Wallace Davis learned at a young age what it was like to live on a limited income, and he decided it wasn’t for him.

Three weeks ago, the Centerville, Ohio, man paid $3 million for Beatrice’s oldest manufacturing company, Dempster Industries Inc.

At 7, after Davis’s father died, his mother moved the family from Arkansas to Michigan to be closer to relatives and good jobs in the automotive industry, he said. But because of health issues, his mother couldn’t get the job of her dreams, and the family had to rely on government assistance.

“At a very young age, I decided I wasn’t going to allow people to tell me when I could have cash,” he said.

Davis earned a basketball scholarship to Oakland University in Rochester, Mich., and said he not only found his chance to better his life but developed new respect for his mother. He recalled moving off campus as a sophomore and realizing there are times when needs must be put before wants.

He called his mother to apologize for pressuring her to buy him things he wanted.

Davis graduated from Oakland with a Bachelor of Science degree in human resources, specializing in training and design. While he was in school, Davis completed an internship with Marriott International Inc. and was offered a position as a food service manager, he said. He was promoted every year for six years and was aiming for the company’s training program, but said the competition was so steep he rethought his long-term goals and left Marriott for the automotive industry.

Nearly 14 years later, he said, he earned a master’s degree in business administration from the University of Michigan.

“I always aspired to do my own thing,” he said.

Davis left the automotive industry to work for Cooper Industries, a Houston-based tool company, and oversaw operations of a plant in Ohio with a $50 million product line and 260 employees, he said.

Within six weeks, he said, he realized the plant was headed for disaster.

He said he met with corporate heads, then with employees, and told them if they were willing to work with him he’d try to keep the plant open.

Within two years, he said, the plant was able to manufacture its product more cheaply than it could outsource the work to China. Today, he said, Cooper Industries is in-sourcing more products than it is outsourcing.

Davis believes he can turn around Dempster, which once was a world-renowned windmill manufacturer with 500 employees. Today, the plant continues to manufacture windmills, water well pumps, fertilizer spreaders and other products — with about 30 employees.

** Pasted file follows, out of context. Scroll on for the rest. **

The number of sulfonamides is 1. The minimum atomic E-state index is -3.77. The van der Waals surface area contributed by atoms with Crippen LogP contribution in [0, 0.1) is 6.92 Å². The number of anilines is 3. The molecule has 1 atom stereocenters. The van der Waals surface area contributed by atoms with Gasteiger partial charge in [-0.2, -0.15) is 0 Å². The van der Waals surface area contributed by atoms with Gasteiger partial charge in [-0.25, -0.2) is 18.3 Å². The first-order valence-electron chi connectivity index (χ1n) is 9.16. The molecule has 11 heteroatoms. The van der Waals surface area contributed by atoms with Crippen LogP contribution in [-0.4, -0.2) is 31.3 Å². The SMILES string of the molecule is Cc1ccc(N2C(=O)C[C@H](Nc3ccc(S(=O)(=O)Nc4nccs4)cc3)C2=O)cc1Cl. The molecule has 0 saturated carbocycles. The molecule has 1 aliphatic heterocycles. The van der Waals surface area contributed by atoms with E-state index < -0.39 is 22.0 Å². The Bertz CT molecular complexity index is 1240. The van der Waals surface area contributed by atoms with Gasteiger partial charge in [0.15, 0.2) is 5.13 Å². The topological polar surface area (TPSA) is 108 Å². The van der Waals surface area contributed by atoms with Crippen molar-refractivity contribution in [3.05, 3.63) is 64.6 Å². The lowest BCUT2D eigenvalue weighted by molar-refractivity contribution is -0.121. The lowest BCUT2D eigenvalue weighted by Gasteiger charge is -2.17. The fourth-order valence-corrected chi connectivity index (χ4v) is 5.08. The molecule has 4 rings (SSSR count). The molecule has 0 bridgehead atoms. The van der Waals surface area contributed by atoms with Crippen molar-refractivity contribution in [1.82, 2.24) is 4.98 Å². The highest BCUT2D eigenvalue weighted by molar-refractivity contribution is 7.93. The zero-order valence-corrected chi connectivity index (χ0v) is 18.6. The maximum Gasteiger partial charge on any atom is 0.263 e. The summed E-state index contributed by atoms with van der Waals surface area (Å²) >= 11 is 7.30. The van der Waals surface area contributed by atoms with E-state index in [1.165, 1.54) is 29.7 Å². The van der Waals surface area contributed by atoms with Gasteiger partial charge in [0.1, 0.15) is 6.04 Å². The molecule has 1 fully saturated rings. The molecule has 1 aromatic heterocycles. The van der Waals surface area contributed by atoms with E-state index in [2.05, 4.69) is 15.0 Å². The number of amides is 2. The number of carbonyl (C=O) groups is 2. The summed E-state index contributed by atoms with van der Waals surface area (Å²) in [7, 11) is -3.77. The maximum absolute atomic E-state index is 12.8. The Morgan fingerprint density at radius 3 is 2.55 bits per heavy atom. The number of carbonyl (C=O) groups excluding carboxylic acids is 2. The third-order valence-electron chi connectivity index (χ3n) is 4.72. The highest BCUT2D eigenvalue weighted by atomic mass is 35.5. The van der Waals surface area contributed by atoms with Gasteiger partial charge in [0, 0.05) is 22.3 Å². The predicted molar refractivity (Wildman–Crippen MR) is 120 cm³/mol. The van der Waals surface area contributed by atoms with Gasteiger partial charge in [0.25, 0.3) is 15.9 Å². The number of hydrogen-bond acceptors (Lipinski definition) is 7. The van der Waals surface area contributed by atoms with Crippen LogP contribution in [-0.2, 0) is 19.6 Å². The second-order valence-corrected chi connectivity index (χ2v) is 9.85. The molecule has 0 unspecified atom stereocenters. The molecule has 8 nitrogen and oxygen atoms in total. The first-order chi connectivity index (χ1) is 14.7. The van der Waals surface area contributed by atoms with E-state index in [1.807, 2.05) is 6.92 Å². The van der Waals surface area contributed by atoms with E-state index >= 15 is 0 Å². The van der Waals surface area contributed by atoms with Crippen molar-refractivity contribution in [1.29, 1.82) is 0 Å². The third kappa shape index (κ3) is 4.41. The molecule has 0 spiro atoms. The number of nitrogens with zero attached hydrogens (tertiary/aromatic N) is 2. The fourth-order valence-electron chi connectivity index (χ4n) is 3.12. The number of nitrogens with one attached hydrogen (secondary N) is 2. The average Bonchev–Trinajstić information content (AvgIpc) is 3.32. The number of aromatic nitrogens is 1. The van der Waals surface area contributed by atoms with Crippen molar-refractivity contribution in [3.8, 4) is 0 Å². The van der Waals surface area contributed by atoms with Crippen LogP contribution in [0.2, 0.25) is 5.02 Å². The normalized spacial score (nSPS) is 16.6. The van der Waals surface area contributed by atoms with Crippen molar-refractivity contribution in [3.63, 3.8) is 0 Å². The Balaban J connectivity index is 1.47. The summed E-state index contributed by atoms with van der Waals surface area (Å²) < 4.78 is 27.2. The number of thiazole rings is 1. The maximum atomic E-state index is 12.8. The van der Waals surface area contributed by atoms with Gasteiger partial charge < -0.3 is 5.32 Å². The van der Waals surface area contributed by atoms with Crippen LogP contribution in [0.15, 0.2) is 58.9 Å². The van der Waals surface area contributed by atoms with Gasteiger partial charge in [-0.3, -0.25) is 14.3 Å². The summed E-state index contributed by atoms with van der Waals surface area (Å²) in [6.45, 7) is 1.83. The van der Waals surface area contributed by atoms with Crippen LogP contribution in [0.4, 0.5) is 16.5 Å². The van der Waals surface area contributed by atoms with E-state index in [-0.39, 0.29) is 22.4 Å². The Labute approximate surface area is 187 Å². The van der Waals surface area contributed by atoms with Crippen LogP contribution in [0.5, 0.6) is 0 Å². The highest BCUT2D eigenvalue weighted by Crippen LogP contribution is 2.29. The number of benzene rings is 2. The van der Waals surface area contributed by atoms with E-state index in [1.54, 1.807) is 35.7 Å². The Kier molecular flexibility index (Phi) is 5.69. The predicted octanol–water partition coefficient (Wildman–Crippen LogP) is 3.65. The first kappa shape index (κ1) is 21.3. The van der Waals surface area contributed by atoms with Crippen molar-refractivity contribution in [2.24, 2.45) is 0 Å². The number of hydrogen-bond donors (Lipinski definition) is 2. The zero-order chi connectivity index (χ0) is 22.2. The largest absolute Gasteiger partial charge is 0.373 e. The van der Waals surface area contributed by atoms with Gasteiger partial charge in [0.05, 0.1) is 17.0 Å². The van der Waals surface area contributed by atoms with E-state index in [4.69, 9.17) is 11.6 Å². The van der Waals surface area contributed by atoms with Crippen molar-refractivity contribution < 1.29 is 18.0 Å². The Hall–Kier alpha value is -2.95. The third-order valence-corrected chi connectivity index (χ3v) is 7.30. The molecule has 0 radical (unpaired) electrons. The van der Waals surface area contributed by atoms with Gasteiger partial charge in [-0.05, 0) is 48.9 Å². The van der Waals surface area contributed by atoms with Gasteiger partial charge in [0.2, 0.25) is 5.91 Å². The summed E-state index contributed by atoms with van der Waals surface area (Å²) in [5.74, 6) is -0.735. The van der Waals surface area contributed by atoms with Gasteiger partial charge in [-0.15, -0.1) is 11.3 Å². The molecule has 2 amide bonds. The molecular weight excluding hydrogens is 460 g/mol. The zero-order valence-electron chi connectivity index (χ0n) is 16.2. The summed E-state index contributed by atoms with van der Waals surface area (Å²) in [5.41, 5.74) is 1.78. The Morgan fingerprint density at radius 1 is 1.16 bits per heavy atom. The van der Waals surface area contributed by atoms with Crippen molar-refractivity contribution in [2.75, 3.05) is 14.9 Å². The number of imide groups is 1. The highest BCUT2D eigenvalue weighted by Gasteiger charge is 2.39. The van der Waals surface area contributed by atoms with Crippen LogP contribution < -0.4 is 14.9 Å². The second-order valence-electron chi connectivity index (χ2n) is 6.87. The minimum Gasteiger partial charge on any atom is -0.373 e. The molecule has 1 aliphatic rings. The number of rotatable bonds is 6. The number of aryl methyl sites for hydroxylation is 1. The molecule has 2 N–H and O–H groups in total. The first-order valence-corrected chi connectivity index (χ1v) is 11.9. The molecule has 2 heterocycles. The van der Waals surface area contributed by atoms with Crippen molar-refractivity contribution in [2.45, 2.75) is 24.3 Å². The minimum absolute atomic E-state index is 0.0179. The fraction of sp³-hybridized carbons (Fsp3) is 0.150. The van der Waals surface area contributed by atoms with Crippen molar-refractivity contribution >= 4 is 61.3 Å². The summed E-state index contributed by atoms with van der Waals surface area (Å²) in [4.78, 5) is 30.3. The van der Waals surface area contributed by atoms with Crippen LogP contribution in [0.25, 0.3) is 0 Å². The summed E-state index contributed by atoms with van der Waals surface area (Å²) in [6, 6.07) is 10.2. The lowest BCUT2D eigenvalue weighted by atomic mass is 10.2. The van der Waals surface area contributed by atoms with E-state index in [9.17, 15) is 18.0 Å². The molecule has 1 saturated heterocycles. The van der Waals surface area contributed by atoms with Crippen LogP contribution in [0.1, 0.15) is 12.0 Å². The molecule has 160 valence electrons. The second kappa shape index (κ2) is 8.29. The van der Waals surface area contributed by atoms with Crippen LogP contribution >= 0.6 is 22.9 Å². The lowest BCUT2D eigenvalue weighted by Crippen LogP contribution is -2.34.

“That’s what I think I can bring here,” he said. “Everybody wants Dempsters to win.”

Dempster will continue to make windmills and other agricultural products, Davis said, but the company will work hard to market its products better and make good products even better.

For example, he said, Dempster makes a great, reliable pump — and it will continue to do so — but it will introduce a new pump line that is still good quality but less expensive.

When Davis bought the plant in late July, he announced the development of a new energy division that will work with Windation Energy Systems of California to produce wind turbines.

Three wind turbine prototypes are being developed and should be ready for production in January, Davis said.

Eventually, he said, Dempster will broaden its reach into such renewable energy resources as solar.

Dempster employees are dedicated and the community is supportive, he said. Momentum is building.

“When you share a vision and when you walk down that same path, you can make it happen.

“We have plans. Will we hit every target? Probably not, that’s the way the world works. But we will endure.”

Davis lives in Centerville, Ohio, and plans to split his time between Dempster Industries and a distribution center in Springfield, Mo.

This story originally ran in the Aug. 16, 2008 edition of the Daily Sun.

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